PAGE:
The suit alleges that the Department of Correction does not adequately care for its prisoners infected with the disease, putting in jeopardy the health of those entrusted to the agency’s care.
The plaintiffs, represented by attorneys DeVaughn Ward and Kenneth Krayeske, claim the DOC does not adequately treat or screen inmates for the virus, which is especially prevalent in jails and prisons and can be spread via blood, sex and needles used to inject drugs or create body art like piercings and tattoos. Read the article HERE.
Judge claims teen rapist should be given leniency because he ‘comes from a good family.’
A family court judge has continually shown leniency to a 16-year-old boy who raped a 16-year-old girl because he is “from a good family,” who “put him into an excellent school where he is doing extremely well,” according to the New York Times. The judge also said that it should have been explained to the victim that pressing charges would ruin the boy’s life.
The assault happened at a pajama party in New Jersey, where the victim was heavily intoxicated. The boy filmed himself penetrating her from behind, and sent out the video he took as a text with the words, “When your first time having sex was rape.” In the video, the girl’s head is seen hanging down, and her torso exposed.
But Judge James Troiano said this wasn’t rape, claiming rape is something that is reserved for cases where the victim is held at gunpoint. This, he claims, is sexual assault, and should be treated differently. Read more here and here.
100,000 Sisters Making Strides Toward Better Health
GirlTrek brings Black women together for weekly walks in neighborhoods across the country.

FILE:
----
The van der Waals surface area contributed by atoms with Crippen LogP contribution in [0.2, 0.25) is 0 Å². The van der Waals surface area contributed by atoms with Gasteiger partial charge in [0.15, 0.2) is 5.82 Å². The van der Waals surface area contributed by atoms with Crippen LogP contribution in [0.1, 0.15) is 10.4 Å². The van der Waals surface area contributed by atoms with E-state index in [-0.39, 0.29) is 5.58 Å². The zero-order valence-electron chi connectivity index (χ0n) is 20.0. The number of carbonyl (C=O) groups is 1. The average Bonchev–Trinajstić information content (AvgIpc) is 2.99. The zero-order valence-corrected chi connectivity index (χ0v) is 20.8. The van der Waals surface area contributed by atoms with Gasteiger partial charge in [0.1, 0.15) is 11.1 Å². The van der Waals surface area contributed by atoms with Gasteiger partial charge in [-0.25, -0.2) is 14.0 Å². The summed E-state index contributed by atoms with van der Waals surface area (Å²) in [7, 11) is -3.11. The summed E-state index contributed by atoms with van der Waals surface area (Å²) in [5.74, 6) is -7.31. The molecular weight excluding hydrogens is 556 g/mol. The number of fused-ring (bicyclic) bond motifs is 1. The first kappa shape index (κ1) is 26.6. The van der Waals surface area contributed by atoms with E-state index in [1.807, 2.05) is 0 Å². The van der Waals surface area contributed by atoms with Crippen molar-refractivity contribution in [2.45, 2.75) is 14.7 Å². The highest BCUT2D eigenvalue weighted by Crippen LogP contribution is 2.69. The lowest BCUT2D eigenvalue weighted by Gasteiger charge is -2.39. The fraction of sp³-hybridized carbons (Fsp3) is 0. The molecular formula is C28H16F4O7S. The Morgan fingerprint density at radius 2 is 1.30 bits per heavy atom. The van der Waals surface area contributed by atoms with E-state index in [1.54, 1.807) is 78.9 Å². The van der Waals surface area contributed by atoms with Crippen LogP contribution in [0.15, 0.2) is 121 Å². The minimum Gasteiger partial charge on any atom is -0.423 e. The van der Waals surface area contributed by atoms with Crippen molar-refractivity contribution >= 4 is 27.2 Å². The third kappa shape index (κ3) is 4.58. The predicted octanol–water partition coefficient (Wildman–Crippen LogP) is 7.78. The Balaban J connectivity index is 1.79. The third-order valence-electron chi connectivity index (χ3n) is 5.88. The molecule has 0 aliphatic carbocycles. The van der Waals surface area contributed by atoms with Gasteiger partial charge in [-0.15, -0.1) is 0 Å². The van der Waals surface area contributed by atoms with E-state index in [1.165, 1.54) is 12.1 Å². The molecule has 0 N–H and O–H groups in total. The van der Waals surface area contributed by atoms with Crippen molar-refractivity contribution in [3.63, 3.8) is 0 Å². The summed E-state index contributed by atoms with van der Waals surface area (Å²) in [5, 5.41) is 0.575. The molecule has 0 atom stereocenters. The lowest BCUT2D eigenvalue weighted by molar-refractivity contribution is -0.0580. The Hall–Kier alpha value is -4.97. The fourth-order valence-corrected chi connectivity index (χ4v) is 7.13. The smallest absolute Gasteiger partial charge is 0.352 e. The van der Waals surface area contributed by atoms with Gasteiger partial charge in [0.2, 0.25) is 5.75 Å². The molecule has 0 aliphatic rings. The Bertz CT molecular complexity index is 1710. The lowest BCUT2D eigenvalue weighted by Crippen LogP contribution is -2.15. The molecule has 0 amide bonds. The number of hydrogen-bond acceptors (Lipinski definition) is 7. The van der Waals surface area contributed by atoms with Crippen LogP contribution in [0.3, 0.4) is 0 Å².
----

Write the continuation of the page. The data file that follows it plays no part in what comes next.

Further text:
By Rebekah Sager
I’ll admit it. I’m not a gym girl. But I am a walking girl. I love to walk. And more than that, I love to walk (and talk) with friends. I also love to walk to stay in shape, and I’ve never been in such great shape as when I was on a roll for about a year and walked an average of five miles every day.
So when I listened to a TED Talk passionately delivered by GirlTrek’s leaders (while I was walking on the treadmill at the gym),I was excited to learn more about this organization that brings Black women together for organized walks in their neighborhoods. I was in.
GirlTrek is planning a million-woman, three-day walk in May 2020, retracing the steps of the historic 54-mile civil rights walk from Selma to Montgomery. Dubbed the “Summer of Selma,” they describe the event as the Woodstock of healing for Black women.
Harriet’s Handbook is a step-by-step guide with 1000 walks and ideas to save your own life and the lives of the women you love. Celebrate your success as you reach milestones by “Claiming the Victory” below.Download NowClaim Your Victory
Read more HERE. Visit the website HERE. Watch the Tedtalk HERE.